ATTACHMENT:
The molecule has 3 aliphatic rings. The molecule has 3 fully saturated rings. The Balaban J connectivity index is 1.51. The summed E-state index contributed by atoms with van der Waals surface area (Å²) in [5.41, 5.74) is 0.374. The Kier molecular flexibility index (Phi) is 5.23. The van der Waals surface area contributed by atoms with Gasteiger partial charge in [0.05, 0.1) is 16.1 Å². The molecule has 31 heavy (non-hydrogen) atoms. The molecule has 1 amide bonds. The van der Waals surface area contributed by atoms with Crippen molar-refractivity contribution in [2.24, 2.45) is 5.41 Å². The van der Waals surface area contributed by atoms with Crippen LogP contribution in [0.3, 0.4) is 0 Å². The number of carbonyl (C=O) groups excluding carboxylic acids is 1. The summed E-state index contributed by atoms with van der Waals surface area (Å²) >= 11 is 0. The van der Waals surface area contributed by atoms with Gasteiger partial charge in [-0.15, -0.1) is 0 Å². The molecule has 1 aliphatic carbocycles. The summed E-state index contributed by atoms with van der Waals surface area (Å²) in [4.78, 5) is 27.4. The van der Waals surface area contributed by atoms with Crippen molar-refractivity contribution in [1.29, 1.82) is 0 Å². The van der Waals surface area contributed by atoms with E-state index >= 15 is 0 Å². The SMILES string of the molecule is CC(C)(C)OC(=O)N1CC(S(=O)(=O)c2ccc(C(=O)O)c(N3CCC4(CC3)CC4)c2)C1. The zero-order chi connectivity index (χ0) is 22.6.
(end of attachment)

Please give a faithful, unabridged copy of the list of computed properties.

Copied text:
The molecule has 3 aliphatic rings. The molecule has 3 fully saturated rings. The Balaban J connectivity index is 1.51. The summed E-state index contributed by atoms with van der Waals surface area (Å²) in [5.41, 5.74) is 0.374. The Kier molecular flexibility index (Phi) is 5.23. The van der Waals surface area contributed by atoms with Gasteiger partial charge in [0.05, 0.1) is 16.1 Å². The molecule has 31 heavy (non-hydrogen) atoms. The molecule has 1 amide bonds. The van der Waals surface area contributed by atoms with Crippen molar-refractivity contribution in [2.24, 2.45) is 5.41 Å². The van der Waals surface area contributed by atoms with Crippen LogP contribution in [0.3, 0.4) is 0 Å². The number of carbonyl (C=O) groups excluding carboxylic acids is 1. The summed E-state index contributed by atoms with van der Waals surface area (Å²) >= 11 is 0. The van der Waals surface area contributed by atoms with Gasteiger partial charge in [-0.15, -0.1) is 0 Å². The molecule has 1 aliphatic carbocycles. The summed E-state index contributed by atoms with van der Waals surface area (Å²) in [4.78, 5) is 27.4. The van der Waals surface area contributed by atoms with Crippen molar-refractivity contribution in [1.29, 1.82) is 0 Å². The van der Waals surface area contributed by atoms with E-state index >= 15 is 0 Å². The SMILES string of the molecule is CC(C)(C)OC(=O)N1CC(S(=O)(=O)c2ccc(C(=O)O)c(N3CCC4(CC3)CC4)c2)C1. The zero-order chi connectivity index (χ0) is 22.6.